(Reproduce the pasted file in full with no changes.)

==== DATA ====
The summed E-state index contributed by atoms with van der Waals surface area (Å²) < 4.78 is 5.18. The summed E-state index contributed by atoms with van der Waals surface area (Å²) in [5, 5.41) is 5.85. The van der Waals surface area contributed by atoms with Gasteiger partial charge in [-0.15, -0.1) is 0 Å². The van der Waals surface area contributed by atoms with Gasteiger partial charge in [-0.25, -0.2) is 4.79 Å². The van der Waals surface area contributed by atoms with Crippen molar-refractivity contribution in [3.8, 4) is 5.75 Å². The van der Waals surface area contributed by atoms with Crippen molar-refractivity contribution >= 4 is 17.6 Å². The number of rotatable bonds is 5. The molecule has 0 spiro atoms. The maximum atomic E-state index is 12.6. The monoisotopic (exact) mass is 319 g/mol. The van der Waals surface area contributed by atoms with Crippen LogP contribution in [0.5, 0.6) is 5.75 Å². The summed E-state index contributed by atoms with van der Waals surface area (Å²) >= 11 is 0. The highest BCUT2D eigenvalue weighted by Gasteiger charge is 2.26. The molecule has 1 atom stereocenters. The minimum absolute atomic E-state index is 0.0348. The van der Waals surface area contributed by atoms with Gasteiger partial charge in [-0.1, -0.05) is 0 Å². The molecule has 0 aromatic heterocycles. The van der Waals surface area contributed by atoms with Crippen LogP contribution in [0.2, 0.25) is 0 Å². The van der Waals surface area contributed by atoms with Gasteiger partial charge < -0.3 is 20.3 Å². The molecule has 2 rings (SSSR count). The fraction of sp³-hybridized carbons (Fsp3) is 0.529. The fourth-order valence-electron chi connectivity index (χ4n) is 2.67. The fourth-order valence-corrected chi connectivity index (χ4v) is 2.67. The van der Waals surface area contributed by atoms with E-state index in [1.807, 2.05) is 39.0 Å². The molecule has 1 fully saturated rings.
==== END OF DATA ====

The summed E-state index contributed by atoms with van der Waals surface area (Å²) < 4.78 is 5.18. The summed E-state index contributed by atoms with van der Waals surface area (Å²) in [5, 5.41) is 5.85. The van der Waals surface area contributed by atoms with Gasteiger partial charge in [-0.15, -0.1) is 0 Å². The van der Waals surface area contributed by atoms with Gasteiger partial charge in [-0.25, -0.2) is 4.79 Å². The van der Waals surface area contributed by atoms with Crippen molar-refractivity contribution in [3.8, 4) is 5.75 Å². The van der Waals surface area contributed by atoms with Crippen molar-refractivity contribution >= 4 is 17.6 Å². The number of rotatable bonds is 5. The molecule has 0 spiro atoms. The maximum atomic E-state index is 12.6. The monoisotopic (exact) mass is 319 g/mol. The van der Waals surface area contributed by atoms with Crippen LogP contribution in [0.5, 0.6) is 5.75 Å². The summed E-state index contributed by atoms with van der Waals surface area (Å²) >= 11 is 0. The highest BCUT2D eigenvalue weighted by Gasteiger charge is 2.26. The molecule has 1 atom stereocenters. The minimum absolute atomic E-state index is 0.0348. The van der Waals surface area contributed by atoms with Gasteiger partial charge in [-0.1, -0.05) is 0 Å². The molecule has 0 aromatic heterocycles. The van der Waals surface area contributed by atoms with Crippen LogP contribution in [0.2, 0.25) is 0 Å². The van der Waals surface area contributed by atoms with Gasteiger partial charge < -0.3 is 20.3 Å². The molecule has 2 rings (SSSR count). The fraction of sp³-hybridized carbons (Fsp3) is 0.529. The fourth-order valence-electron chi connectivity index (χ4n) is 2.67. The fourth-order valence-corrected chi connectivity index (χ4v) is 2.67. The van der Waals surface area contributed by atoms with E-state index in [1.807, 2.05) is 39.0 Å². The molecule has 1 fully saturated rings.